Then, Mike Moustakas singled in Cain to give the Royals the lead, and crush the Mets souls once again.
It’s officially a blown save by Familia, but the inning unraveled well before Familia even came in the game, which begs the question why he wasn’t in the game for a six-out save. That doesn’t mean Familia isn’t guilty of anything in his outing, but it wasn’t all on him, either.
But in the end, it’s just another case of the Mets just could not do the little things late to secure the win. This had nothing to do with the Royals ability to put the ball in play – it had everything to do with the Mets inability to play fundamentally sound baseball.
Like in Game 1, they beat themselves with poor pitching against a team who does not walk, and an abysmal play to open the floodgates for Kansas City, and put the Mets in a serious hole in this World Series.
The perceived achilles heal of this team – going all the way back to Spring Training – has badly burned the Mets in the final days of October. They cannot catch and throw the ball, and it’s why they are one loss away from finishing as the runner up in 2015.
And of course, the game ended on a mental mistake by Yoenis Cespedes who represented the tying run at first base with one out. He was doubled off with a runner in front of him. It was about as unacceptable as anything that happened in the eighth inning, but it couldn’t have been a more fitting end to a horrid game for the Mets.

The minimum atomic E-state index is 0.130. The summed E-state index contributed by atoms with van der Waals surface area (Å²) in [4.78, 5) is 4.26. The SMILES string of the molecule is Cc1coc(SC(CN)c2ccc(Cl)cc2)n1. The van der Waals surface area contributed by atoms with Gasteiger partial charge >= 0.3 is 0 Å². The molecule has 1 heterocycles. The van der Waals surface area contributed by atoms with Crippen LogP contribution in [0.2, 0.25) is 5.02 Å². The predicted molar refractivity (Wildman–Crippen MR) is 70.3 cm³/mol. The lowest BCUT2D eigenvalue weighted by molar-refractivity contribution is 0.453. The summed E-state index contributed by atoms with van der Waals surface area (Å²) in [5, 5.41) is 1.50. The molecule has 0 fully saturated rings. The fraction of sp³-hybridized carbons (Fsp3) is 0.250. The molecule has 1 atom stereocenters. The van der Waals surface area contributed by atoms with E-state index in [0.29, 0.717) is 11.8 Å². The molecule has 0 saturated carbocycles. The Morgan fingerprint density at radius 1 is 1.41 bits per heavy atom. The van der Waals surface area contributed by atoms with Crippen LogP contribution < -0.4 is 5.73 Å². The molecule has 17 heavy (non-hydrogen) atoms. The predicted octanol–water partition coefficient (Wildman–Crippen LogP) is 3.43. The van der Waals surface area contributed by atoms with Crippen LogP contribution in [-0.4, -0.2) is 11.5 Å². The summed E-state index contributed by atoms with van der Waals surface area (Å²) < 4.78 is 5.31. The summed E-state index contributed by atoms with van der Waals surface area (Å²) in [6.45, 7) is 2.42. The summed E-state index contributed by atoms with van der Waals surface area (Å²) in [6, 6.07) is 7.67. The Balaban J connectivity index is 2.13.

A wasted effort from Michael Conforto.
There’s been an on-going debate as to whether or not the Mets should be starting Juan Lagares over Michael Conforto, but that debate was pretty much locked shut on Saturday night.
In fact, now a debate should start over whether or not Conforto should be starting full-time, including against left-handed pitching.
He had a night he won’t forget thanks to his two-home run night. He made some history in the process (see below), but he single-handedly carried this offense to an absolute must win with an epic performance in Game 4.
He wrapped an 87 mph fastball around the fair pole in right field in the third inning to give the Mets the lead. Then in the fifth inning against LHP Danny Duffy, Conforto was fooled on a change-up but kept his hands back just long enough to get the barrel of the bat on a floater down the middle to rope his second home run of the night.
That was his first home run in the big leagues off a left-handed pitcher.
Not bad for a guy who was in the Florida State League 5 1/2 months ago.
He’s going to be a star if he stays healthy. He’s a growing, maturing hitter, he is stunningly good in left field, he’s a super kid and a class act and is reaping the rewards of his unique talent on the biggest stage in the sport.
Unfortunately, his efforts at the plate went for naught, thanks to an unforgettable eighth inning on the part of the bullpen and the defense.
All heart from Steven Matz.